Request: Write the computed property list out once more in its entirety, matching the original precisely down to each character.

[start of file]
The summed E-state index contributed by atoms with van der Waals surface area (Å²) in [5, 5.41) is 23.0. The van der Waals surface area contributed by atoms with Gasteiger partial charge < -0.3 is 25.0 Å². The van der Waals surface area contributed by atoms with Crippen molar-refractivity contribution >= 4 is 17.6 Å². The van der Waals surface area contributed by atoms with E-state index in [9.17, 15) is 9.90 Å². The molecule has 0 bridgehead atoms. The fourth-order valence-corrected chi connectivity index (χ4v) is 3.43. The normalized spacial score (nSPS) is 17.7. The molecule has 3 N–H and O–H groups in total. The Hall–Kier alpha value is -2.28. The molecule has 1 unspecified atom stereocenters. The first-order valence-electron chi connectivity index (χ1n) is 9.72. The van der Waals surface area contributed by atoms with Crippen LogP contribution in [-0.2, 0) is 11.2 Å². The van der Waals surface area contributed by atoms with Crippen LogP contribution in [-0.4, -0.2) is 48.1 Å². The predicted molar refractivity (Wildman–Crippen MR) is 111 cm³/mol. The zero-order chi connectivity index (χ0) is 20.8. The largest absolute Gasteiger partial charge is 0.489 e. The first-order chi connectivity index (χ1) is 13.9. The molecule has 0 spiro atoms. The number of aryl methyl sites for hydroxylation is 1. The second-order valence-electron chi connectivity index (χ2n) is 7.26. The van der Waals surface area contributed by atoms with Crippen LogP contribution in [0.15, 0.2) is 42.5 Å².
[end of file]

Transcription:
The summed E-state index contributed by atoms with van der Waals surface area (Å²) in [5, 5.41) is 23.0. The van der Waals surface area contributed by atoms with Gasteiger partial charge < -0.3 is 25.0 Å². The van der Waals surface area contributed by atoms with Crippen molar-refractivity contribution >= 4 is 17.6 Å². The van der Waals surface area contributed by atoms with E-state index in [9.17, 15) is 9.90 Å². The molecule has 0 bridgehead atoms. The fourth-order valence-corrected chi connectivity index (χ4v) is 3.43. The normalized spacial score (nSPS) is 17.7. The molecule has 3 N–H and O–H groups in total. The Hall–Kier alpha value is -2.28. The molecule has 1 unspecified atom stereocenters. The first-order valence-electron chi connectivity index (χ1n) is 9.72. The van der Waals surface area contributed by atoms with Crippen LogP contribution in [-0.2, 0) is 11.2 Å². The van der Waals surface area contributed by atoms with Crippen LogP contribution in [-0.4, -0.2) is 48.1 Å². The predicted molar refractivity (Wildman–Crippen MR) is 111 cm³/mol. The zero-order chi connectivity index (χ0) is 20.8. The largest absolute Gasteiger partial charge is 0.489 e. The first-order chi connectivity index (χ1) is 13.9. The molecule has 0 spiro atoms. The number of aryl methyl sites for hydroxylation is 1. The second-order valence-electron chi connectivity index (χ2n) is 7.26. The van der Waals surface area contributed by atoms with Crippen LogP contribution in [0.15, 0.2) is 42.5 Å².